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Jewish World Review August 23, 1999 /11 Elul, 5759

Chris Matthews

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GOP candidates are weak also-rans

Chris Matthews is on vacation. This column is by Donald Lambro. --
GOV. GEORGE W. BUSH'S decisive win in the Iowa straw poll reconfirmed that he will almost certainly be the Republican Party's presidential nominee. But the real story in last week's cattle show in Ames was how weak his rivals for the nomination have turned out to be.

Bush crossed the finish line with his front-runner status not only clearly intact, but also measurably enhanced -- racking up the biggest vote total ever in the quadrennial popularity contest. He proved that despite his late entry into the race, he is both the top choice of the GOP establishment and of the nearly 7,500 grassroots voters in the heart of the Midwest who turned out to support him -- tripling the previous record.

Most impressive of all, the Texas governor showed that he could take on a large field of opponents who threatened to divide up the vote. He defeated candidates who spent more time in Iowa than he did, and more money, too. In the end, he won the only contest that matters in the 1999 preliminaries, garnering 31 percent of the ballots cast.

The "Grim Reaper" that Pat Buchanan foresaw cutting across Iowa's corn fields after Saturday's results will no doubt take his toll in the days and weeks to come -- cutting the weak and wounded from the pack.

Steve Forbes, who finished 10 points behind Bush, showed what a lot of money can buy in the political arena. He spent nearly $2 million to Bush's $750,000, but his second-place showing masked a much larger weakness in his insurgent candidacy.

While he has emerged as Bush's chief conservative rival, the millions he has spent on television and radio ads has bought him little support. He is near the bottom of the New Hampshire poll and other state polls, and remains stuck in the low single digits in the national surveys.

Nevertheless, Forbes strengthened his base of support in Iowa among the GOP's social-conservative activists, and that was enough to push him into second place -- demonstrating anew how important this large voting bloc has become in American politics. Take notice, George Bush.

But behind Bush and Forbes lies a field of weak also-rans. Dan Quayle, his fund raising drying up faster than drought-stricken Eastern farmland, finished in eighth place, behind Alan Keyes, the former ambassador who is running largely to keep his lecture fees up. Sooner or later, Quayle will have to accept what almost everyone else has known for some time, that he has been unable to erase the comic image people have of him as an amiable but bumbling former vice president.

Former Tennessee governor Lamar Alexander, making his second bid for the presidency, drew an equally embarrassing sixth place, after four years of nonstop campaigning in the state. He, too, has been running on fumes, and his dismal showing ended his candidacy.

Similarly, Buchanan's fifth-place result proved that his narrow protectionist agenda draws little popular support in an era in which global economics rules Wall Street and Main Street. Most people in Middle America either work for major corporations or midsized-to-small businesses which depend on trade for their livelihood or are eager to tap into emerging world markets. Buchanan knows this. His fat stock portfolio is a Who's Who of multinational traders.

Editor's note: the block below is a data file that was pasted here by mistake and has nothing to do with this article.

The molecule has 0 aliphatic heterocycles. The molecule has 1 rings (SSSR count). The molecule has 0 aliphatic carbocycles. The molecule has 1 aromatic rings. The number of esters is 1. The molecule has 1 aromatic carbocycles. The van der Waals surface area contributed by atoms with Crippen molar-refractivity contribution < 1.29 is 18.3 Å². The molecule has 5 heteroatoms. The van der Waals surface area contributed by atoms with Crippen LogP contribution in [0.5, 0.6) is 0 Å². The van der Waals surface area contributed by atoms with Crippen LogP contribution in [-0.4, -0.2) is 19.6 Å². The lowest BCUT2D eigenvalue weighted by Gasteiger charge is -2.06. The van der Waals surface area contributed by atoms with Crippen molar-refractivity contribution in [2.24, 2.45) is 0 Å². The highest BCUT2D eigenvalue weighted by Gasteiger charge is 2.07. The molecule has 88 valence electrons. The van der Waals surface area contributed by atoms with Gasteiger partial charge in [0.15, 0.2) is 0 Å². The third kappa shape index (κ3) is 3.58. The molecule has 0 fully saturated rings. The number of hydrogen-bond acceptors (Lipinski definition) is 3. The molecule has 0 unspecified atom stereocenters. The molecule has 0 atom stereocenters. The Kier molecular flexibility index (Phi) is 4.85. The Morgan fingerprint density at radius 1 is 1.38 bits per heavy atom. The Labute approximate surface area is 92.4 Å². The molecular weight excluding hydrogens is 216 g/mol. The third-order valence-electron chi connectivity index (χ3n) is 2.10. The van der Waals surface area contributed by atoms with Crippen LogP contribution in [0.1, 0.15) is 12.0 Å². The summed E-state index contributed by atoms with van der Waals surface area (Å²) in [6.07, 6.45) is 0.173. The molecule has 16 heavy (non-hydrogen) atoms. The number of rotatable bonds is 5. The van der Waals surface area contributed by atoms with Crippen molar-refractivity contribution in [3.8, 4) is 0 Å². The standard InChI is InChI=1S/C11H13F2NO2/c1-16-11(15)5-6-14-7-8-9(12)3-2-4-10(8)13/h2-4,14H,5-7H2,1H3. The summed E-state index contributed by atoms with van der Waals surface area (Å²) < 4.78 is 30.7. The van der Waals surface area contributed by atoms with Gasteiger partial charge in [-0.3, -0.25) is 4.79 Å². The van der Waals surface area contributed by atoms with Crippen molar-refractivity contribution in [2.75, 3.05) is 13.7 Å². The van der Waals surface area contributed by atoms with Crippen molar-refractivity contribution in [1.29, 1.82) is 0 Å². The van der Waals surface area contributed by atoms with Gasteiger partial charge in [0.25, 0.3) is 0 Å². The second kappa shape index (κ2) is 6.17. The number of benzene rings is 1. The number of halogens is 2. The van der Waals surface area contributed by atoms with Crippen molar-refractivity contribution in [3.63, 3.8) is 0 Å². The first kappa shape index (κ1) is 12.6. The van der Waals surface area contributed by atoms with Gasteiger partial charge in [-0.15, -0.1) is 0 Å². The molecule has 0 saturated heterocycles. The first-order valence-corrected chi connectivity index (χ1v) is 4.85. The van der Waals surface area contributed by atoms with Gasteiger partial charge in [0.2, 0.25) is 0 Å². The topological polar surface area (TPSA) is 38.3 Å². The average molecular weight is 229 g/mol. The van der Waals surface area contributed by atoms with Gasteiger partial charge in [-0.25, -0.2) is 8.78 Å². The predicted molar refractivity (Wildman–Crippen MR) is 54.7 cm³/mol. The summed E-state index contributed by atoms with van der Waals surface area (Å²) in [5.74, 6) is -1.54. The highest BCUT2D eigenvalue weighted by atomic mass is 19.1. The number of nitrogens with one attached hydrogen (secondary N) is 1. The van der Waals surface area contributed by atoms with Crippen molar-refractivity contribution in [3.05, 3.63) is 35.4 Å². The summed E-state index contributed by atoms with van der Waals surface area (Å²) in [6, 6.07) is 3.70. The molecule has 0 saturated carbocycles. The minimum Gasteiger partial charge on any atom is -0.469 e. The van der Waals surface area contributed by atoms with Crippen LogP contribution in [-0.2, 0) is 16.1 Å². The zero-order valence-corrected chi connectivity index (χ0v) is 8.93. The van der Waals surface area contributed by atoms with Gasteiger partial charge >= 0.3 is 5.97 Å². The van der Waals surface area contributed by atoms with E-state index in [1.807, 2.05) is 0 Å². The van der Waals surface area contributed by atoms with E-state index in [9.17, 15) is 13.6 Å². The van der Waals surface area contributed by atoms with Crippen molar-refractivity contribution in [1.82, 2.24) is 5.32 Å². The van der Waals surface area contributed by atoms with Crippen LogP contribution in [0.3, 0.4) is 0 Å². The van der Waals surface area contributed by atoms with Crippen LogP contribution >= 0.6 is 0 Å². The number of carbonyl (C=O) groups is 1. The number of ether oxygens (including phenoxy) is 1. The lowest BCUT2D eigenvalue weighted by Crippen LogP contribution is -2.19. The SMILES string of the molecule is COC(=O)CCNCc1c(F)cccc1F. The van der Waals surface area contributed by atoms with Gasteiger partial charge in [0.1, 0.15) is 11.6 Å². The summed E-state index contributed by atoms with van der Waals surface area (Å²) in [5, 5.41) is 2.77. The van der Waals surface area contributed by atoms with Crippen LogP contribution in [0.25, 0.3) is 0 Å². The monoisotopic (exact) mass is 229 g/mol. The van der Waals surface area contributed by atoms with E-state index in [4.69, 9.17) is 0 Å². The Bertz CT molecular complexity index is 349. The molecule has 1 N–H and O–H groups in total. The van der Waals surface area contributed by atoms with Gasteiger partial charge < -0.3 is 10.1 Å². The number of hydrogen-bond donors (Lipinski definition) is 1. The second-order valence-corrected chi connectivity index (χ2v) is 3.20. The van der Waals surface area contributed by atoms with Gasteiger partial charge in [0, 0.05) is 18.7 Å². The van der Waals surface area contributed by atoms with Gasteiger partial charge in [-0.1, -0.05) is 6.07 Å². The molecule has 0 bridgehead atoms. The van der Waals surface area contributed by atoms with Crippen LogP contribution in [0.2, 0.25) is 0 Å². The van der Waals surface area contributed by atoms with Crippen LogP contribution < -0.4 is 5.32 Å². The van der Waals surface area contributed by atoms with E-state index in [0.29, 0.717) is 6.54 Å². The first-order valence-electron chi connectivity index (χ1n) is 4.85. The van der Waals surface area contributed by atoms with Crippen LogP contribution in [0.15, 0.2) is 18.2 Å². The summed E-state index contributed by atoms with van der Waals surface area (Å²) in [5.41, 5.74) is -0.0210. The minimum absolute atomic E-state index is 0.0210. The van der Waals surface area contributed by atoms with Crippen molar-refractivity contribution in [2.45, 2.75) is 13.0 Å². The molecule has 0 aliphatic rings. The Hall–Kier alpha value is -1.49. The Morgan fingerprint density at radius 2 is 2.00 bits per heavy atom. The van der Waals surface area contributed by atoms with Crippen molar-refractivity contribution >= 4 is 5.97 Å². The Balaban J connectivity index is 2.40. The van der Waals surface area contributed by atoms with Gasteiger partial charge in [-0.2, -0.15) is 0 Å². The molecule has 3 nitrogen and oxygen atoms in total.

Nor is there much support in the free-market-oriented GOP for imposing big-government tariff taxes on American consumers. This is why Buchanan is thinking of abandoning his party and peddling his AFL-CIO agenda as the nominee of the Reform Party. If he does, he may draw some votes from the GOP, but it is likely that he will take an equal number of votes away from the Democrats.

Meantime, what of Elizabeth Dole and religious conservative Gary Bauer, who finished in third and fourth place respectively? Neither one of them is showing any strength in national or state polls; and neither one can by any conceivable stretch of the imagination threaten Bush at this juncture.

Dole's 14 percent showing in the straw poll may give her the right to say she is among the top three candidates, and she can regroup in the Iowa caucuses. But the fact is that her polls have been imploding, from the mid-30s in February to the low teens or single digits.

Moreover, Dole has serious money problems, which will make it difficult if not impossible to keep a viable campaign alive until next year's primaries. Say what you will about her, she is a shrewd, pragmatic woman who isn't going to spend months tilting at windmills. She will leave the race before the year is out.

Bauer, a Pat Buchanan clone who has made abortion his primary campaign issue, isn't going to be the nominee of his party. He is largely unknown nationally and, while good at bring out his troops in small, closed contests like the Ames event, he barely registers single digits in the polls. Yet he is well-financed by the religious right and, like Buchanan, doesn't need a lot of money to run his kind of guerrilla campaign.

Bauer will be around in the primaries to come, prodding and pestering Bush and demanding to be a part of the debate. And he will likely get his wish, because by that time there will not be very many GOP rivals left for Bush to debate.

JWR contributor Chris Matthews, chief of the San Francisco Examiner's Washington Bureau, is host of "Hardball" on CNBC. Send your comments to him by clicking here.


08/16/99: Bubba on Bubba
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08/09/99: With warm regards, Richard Nixon
08/04/99: Weicker: real third party is on the Left
08/02/99: Dubyah's last hangover
07/27/99: Ho, Ho, Ho Chi Minh; capitalism is gonna win

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